A few weeks ago, I was sitting on my bed watching TV when this hilariously corny Skechers commercial featuring Pete Rose came on. It’s nice that the guy can laugh at himself, I thought, but seeing him shamelessly promote his lifetime ban from Major League Baseball made me feel for the guy. I always thought he deserved to be in the Hall of Fame, especially after he so eloquently called out Robinson Cano last year (I’m a bitter Yankees fan). I had the same reasons as everybody else- he was one of the greatest hitters of all time, he never hurt anybody, he (supposedly) only bet on his team to win, and he only gambled as a manager. In his own words, “I should have picked drugs or I should have picked up beating up my wife or girlfriend because if you do those three, you get a second chance. They haven’t given too many gamblers second chances in the world of baseball.” After reading Johan Huizinga’s Homo Ludens, however, I started to think about what Rose’s actions meant for the game of baseball.
Huizinga remarks that “as soon as the rules are broken the whole play-world collapses. The game is over. The umpire’s whistle breaks the spell and sets “real” life going again.” What Pete Rose did was collapse the play-world, and that’s why he deserves his ban. The other transgressors he was talking about- drug users and wife beaters- didn’t do so. They are morally reprehensible people, but they didn’t hurt baseball, they hurt themselves and other people. When Pete Rose bet on baseball games, he completely stripped them of play.
As I see it, a constitutive quality of baseball is its randomness. When fans go to the stadium, they want to see something natural unfold, something that could have countless different endings. When Rose gambled, he robbed baseball of this “unknown” quality. The game was no longer real. Fans weren’t watching baseball anymore. It may have been a tainted version of the sport, but it certainly wasn’t baseball. In Take Time for Paradise, A. Bartlett Giamatti (the guy who banned Rose) writes that for the participant, sport is “all neatness denied and ambiguity affirmed by the power of the random, by accident or luck, by vagaries of weather, by mental lapses or physical failure, by flaw in field or equipment.” All of these beautiful imperfections were voided by Rose’s gambling. Did that pitcher lose his control, or was he trying to walk the batter? Did that runner slip because the field was wet, or was he trying to make sure his team didn’t score too many runs? Was Pete Rose calling to the bullpen because his pitcher was tired, or did he need his team to give up a few more runs so that he could beat the spread? Obviously, not every moment of every game that Pete Rose bet on was fixed, as no one person can have that much control. But what gambling does do is create doubt, and no matter how small that doubt is, it ruins the game and everything that it stands for. Once a fan has to think twice about whether a certain play happened without any outside influence, he/she loses the transcendent, religious-like connection to the field that Giamatti describes.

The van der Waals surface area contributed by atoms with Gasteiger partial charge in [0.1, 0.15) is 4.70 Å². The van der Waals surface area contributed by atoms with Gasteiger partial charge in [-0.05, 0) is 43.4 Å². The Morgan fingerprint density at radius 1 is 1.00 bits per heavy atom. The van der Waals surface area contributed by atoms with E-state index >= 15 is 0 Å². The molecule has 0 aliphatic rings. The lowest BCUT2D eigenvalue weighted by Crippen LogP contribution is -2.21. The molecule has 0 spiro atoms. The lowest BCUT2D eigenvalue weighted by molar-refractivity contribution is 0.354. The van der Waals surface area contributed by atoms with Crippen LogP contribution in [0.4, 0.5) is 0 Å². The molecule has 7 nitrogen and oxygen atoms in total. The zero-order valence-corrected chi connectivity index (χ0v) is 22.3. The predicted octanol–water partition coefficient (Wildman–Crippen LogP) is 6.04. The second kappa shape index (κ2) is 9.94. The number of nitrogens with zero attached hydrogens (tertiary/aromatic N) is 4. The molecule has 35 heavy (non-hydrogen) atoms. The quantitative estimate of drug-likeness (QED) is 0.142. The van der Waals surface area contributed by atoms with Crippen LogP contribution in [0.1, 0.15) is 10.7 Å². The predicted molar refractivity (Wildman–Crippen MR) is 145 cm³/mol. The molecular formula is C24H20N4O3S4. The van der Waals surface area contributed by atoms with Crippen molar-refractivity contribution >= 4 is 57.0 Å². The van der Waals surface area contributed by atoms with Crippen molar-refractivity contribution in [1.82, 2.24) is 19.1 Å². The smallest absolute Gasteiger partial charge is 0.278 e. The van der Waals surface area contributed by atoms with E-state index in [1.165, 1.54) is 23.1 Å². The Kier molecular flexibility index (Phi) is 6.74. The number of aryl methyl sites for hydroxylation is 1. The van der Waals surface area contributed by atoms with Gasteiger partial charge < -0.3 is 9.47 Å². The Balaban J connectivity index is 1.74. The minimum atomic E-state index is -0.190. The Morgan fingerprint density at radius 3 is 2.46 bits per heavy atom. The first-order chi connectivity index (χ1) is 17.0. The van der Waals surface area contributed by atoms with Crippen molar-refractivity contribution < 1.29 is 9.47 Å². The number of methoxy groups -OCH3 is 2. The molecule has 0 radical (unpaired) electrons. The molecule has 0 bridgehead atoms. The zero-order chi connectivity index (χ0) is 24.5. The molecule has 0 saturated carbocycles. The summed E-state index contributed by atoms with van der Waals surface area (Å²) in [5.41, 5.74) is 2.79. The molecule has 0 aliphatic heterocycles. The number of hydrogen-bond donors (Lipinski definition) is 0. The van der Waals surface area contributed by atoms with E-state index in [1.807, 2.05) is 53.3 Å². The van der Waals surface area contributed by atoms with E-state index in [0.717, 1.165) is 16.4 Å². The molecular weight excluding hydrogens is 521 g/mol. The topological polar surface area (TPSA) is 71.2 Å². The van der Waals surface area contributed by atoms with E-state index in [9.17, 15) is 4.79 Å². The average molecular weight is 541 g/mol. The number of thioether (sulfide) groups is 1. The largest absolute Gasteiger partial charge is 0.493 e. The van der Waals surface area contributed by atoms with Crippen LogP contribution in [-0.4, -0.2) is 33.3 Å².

I seem to be in the minority in regards to my criticism of Rose, as 81 percent of the 500,000+ people that took this recent ESPN poll believe Rose’s lifetime ban from baseball should be lifted. It’s a logical position to take, and one that I had only a few weeks ago, but it fails to take into account what is really important. Nothing else matters but baseball-not how good he was, not what other players have done, and not the fact that he’s now making (somewhat) funny Skechers commercials. Rose’s actions challenged the values that make the sport what it is, and for that reason, he should continue to be banned from Major League Baseball and the Hall of Fame.